Chief Economist at Google, Hal Varian, announced recently that what we had thought all along as the Average Rank was not actually the position of the ad on the page, but rather the average position in the keyword auction. That is very big news! If you are selling on Google AdWords further reading on the AdWords blog is definitely in order.
“To begin with, it’s important to understand that there are two interpretations of the phrase “ad position.” The “page position” refers to the location on the page, such as “top ad 2” or “right-hand side ad 1.” The “auction position” is the rank of the ad in the auction that determines the order of the ads on the page. The critical point is that the reported average position metric is based on auction position, not page position.
Who knew? For years we have all thought the metric in the AdWords control panel that said Average Position was the ad position! And truthfully for years, it may have been. It might possibly be that as AdWords has decided to do away with the campaign setting Position Preference, that it decided to change what data is returned in the Average Position metric in the control panel.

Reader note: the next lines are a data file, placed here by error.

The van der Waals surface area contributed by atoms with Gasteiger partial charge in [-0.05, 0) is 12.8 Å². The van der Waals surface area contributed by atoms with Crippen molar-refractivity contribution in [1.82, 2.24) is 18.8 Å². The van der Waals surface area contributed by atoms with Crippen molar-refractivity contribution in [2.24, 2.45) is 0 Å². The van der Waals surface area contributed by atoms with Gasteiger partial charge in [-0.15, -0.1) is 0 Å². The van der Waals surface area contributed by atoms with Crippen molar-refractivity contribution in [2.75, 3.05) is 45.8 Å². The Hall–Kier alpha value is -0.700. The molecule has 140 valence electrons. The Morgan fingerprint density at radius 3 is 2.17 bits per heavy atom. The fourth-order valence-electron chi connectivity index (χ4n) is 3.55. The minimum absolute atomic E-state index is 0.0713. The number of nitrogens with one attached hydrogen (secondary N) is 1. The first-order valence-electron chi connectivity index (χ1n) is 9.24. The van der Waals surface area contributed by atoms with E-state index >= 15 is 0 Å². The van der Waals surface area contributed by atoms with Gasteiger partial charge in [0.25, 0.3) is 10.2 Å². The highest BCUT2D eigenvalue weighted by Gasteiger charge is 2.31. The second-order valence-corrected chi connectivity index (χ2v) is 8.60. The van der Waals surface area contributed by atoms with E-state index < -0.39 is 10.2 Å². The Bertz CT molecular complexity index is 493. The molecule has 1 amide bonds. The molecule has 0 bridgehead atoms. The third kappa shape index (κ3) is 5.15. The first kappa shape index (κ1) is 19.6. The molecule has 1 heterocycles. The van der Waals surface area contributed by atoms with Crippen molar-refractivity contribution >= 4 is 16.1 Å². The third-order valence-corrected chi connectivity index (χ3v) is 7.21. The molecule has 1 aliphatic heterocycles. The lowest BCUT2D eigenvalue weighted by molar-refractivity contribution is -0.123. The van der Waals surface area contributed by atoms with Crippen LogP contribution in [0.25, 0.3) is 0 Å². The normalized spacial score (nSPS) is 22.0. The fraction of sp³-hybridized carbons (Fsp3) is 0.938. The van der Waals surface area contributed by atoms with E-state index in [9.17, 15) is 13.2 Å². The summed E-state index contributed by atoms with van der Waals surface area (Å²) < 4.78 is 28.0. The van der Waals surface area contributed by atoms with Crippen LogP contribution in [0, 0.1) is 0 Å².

What I find interesting in the blog post called “Understanding the Average Position metric” is that Google finally reveals several very important things that they have previously not clarified. They are as follows:
- Position one for your ad is the first position in the colored box at the top above search results. That means that position three or four may actually be the very top ad on the right rail depending on the number of ads in the top colored box.
- You can force Google to show your ad in a top colored box by bidding more if there was no colored box before.
- By now knowing that your Average Position is really your Keyword Auction position you know have an inkling of what the bids are by keywords and so you may actually be able to effectively decrease your bid with this information.
Hal Varian also revealed additional information that Google has found out about conversions and ad position.
“Some advertisers have asked how clicks from different positions tend to convert. In general, we’ve found that conversion rates don’t vary much with the position of the ad on the page. An ad in a more prominent position on the page will tend to get both more clicks and more conversions than an ad in a lower position, but the conversion rate (conversions/clicks) will tend to be about the same for the two positions.”